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Slavery thrives in some countries

OguntoyinboSlavery thrives in some countries

By Lekan Oguntoyinbo, NNPA Columnist

A couple of weeks ago, law enforcement officials in Mauritania arrested nine people for doing something the government considers radical: protesting slavery.

In 1980, Mauritania became the last nation in the world to legally abolish slavery, an institution that that had existed in the poor, landlocked Islamic West African country of fewer than four million people in the middle of the Sahara for more than 700 years.

The operative word here is “legally.” More than 30 years later, the enslavement of Blacks by the ruling Arab Berber class stubbornly persists. It is estimated that about 4 percent of Mauritania’s population, or about 140,000 people, are enslaved.

Over the years, the government has passed a couple of additional anti-slavery acts, but they are rarely enforced. For the most part, the government has taken a see-no-evil approach. Senior government officials often deny that the practice still exists – despite glaring evidence to the contrary.

But in recent months, Amnesty International and other human rights groups say the Mauritanian government appears to have maintained a campaign against the nation’s nascent anti-slavery movement.

The activists arrested recently included Biram Ould Dah Ould Abeid, president of Mauritania’s Initiative for the Resurgence of the Abolitionist Movement (IRA) and runner-up in June’s presidential election. Abeid and the other activists had applied for permits to hold anti-slavery rallies and had been denied. Since their arrest, they have been beaten repeatedly, according to press reports and human rights groups. Shortly after their arrests, police officers also closed the IRA’s headquarters in the Mauritian capital Nouakchott and arrested the organization’s spokesperson.

In October, four IRA members were arrested in the biggest mosque in Nouakchott while responding to criticisms made against their organization. They were charged with disturbing prayers and incitement to revolt. They remain in detention and have not been tried.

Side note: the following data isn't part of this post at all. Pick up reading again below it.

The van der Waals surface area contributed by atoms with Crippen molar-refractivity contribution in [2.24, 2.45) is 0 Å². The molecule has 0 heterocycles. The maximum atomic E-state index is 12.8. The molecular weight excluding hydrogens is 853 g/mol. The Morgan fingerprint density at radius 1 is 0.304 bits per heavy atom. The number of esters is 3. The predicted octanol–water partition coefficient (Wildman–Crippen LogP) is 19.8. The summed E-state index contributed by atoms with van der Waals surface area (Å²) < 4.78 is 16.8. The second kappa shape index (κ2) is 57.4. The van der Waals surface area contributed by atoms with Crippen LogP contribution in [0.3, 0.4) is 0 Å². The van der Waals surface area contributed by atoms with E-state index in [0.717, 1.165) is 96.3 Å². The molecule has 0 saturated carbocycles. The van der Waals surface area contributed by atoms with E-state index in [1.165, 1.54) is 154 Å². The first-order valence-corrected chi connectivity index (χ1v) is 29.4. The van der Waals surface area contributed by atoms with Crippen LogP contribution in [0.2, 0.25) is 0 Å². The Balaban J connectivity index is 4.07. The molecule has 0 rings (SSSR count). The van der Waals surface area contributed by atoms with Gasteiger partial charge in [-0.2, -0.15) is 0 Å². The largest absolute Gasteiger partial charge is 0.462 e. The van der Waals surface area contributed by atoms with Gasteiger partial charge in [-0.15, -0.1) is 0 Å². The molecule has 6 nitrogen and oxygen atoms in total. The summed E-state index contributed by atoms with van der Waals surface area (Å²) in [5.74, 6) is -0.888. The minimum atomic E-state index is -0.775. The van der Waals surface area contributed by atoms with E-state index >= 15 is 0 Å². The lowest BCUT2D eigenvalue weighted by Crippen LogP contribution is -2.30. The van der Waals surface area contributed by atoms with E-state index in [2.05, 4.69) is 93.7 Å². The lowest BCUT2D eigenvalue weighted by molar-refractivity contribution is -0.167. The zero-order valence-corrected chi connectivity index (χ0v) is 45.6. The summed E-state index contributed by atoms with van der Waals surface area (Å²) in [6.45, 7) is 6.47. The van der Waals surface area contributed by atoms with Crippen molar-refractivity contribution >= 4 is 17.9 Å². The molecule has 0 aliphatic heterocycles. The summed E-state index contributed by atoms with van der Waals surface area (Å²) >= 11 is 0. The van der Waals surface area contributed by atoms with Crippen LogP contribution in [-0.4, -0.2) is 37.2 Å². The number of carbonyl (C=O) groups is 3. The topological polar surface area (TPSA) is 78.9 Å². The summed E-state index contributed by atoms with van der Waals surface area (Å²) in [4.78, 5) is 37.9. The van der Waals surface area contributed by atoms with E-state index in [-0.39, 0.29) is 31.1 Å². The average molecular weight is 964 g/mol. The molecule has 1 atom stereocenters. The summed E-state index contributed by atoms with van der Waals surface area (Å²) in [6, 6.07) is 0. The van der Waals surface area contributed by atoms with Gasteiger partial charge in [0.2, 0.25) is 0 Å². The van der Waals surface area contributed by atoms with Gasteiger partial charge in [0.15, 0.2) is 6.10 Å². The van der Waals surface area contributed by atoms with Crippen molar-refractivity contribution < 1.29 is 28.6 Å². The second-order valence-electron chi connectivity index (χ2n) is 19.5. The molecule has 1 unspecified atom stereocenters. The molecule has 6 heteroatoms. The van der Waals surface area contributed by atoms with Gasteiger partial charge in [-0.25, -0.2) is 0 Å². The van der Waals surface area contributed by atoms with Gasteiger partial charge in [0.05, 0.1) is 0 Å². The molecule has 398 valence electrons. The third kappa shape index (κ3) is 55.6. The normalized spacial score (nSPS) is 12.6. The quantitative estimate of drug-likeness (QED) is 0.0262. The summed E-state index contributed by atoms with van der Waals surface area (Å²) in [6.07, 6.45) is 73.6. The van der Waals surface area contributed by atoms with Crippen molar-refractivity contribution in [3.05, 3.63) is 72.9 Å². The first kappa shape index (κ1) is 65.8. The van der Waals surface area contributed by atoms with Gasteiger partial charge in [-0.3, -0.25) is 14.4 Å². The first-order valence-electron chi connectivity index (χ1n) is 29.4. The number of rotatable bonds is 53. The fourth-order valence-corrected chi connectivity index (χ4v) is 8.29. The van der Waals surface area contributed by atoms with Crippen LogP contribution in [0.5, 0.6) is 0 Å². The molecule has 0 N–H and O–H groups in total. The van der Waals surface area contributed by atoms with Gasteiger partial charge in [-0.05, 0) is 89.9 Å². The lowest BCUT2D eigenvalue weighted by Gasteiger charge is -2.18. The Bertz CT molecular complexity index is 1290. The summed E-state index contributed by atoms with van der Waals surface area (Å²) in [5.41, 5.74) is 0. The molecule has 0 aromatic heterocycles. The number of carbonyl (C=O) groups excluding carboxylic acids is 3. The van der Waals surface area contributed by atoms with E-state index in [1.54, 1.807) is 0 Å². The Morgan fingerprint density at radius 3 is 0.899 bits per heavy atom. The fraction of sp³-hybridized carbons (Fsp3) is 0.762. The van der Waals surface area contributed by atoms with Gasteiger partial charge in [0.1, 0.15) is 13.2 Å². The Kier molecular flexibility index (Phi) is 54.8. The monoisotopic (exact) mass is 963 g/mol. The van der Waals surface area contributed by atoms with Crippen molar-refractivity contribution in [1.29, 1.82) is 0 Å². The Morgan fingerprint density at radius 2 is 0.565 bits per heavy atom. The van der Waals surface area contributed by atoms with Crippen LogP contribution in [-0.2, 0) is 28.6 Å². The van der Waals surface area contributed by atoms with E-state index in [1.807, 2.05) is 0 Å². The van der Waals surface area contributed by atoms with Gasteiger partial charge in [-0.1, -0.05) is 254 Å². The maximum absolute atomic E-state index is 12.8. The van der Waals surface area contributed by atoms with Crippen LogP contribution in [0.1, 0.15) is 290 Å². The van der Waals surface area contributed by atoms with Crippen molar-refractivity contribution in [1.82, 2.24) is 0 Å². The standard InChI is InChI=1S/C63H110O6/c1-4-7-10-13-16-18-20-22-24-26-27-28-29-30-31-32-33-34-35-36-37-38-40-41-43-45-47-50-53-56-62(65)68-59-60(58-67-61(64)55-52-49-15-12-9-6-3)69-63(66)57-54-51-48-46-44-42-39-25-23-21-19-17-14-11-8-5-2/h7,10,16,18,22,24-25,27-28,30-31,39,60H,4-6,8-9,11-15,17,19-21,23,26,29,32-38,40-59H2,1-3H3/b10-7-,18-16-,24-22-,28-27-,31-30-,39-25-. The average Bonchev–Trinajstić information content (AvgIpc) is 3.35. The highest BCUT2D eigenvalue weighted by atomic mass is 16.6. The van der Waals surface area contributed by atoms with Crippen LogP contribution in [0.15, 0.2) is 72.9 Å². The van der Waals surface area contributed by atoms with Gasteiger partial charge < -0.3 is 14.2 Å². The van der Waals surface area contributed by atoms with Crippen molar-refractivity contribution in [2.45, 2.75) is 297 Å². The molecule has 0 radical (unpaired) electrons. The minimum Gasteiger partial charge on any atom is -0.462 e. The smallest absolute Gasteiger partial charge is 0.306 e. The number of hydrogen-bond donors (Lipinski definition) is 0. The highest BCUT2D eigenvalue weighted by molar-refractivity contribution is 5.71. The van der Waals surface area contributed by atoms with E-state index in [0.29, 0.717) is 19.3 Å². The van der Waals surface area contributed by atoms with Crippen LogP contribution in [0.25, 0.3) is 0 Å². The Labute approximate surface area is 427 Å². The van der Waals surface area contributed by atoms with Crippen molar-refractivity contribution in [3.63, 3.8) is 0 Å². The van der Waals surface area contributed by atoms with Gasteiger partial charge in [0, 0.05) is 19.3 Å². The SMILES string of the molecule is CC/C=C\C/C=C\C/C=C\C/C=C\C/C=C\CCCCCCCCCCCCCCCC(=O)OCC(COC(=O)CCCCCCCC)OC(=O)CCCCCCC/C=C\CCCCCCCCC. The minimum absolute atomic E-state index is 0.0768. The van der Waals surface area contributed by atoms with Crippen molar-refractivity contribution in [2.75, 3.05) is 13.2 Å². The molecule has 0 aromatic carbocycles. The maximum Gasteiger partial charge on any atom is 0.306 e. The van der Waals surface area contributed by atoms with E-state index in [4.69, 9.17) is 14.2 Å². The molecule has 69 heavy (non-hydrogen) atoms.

“Anti-slavery activists are subject to never ending harassment and intimidation in Mauritania. Their actions are either prohibited or severely repressed and they are frequently arrested. This general clamp down must stop as it is a clear violation of the rights to freedom of peaceful assembly and association,” Gaëtan Mootoo, Amnesty International West Africa Researcher, said in a statement.

The government’s campaign against the abolitionists coincides with the recent release of a report by the Global Slavery Index, which is produced by the Walk Free Foundation, an Australian-based organization dedicated to ending modern day slavery. The index says approximately 36 million people are enslaved in scores of countries around the world. These modern-slaves are forced against their will to do things such as picking cotton or growing cannabis and working as prostitutes. The report, which covers 167 countries, estimates that modern day slavery results in the production of more than 100 goods from nearly 60 countries. The International Labor Organization says profits from this forced labor hover at around $150 billion each year.

Several countries were singled out for having particularly bad records, including Qatar, a wealthy Middle Eastern kingdom that has a reputation for luring African and Asian immigrants with the promise of good jobs and then exploiting them; India, where approximately 15 million people are said to be enslaved; and Uzbekistan, a former Soviet republic in Central Asia where the government forces more than 1 million people to harvest cotton each year. Other countries cited as having a high prevalence of modern slavery include Haiti, Pakistan, the Central African Republic, Syria, Sudan and the Democratic Republic of the Congo.

But Mauritania, where the practice is so deeply entrenched and kept alive by tradition, was cited as the most notorious offender. The report notes that Black African women are particularly vulnerable to the practice. It is not uncommon for several generations of women from one family to serve one Arab Berber family over decades or centuries. Arab Berbers began settling in the country in the 11th century, overran it and have largely ruled it since then. They control the government, the military and other essential aspects of life in the country.

Most of the enslaved are beaten and treated as if they were chattel. Many of the women are raped and impregnated by their slave masters.

The practice persists in this 21st century high tech world in part because of teachings of religious leaders in Mauritania that the Koran approves of slavery (sounds familiar?) and also because many of the slaves and their descendants have been conditioned to believe that there is no life outside of slavery for people who look like them.

In recent years, slavery in Mauritania has received some attention from several leading news outlets, including CNN, the New Yorker magazine, the Guardian and the New York Times, as well as the United Nations and anti-slavery groups. But the attention has not resulted in the kind of worldwide activist fervor that we saw in the fight against apartheid in South Africa, white minority rule in Rhodesia or in the battle against the enslavement and slaughter of Black Christians and animists in Sudan.

It will take that same kind of fervor to end this inhumane practice in the one place in the world where de facto slavery of Blacks still thrives.

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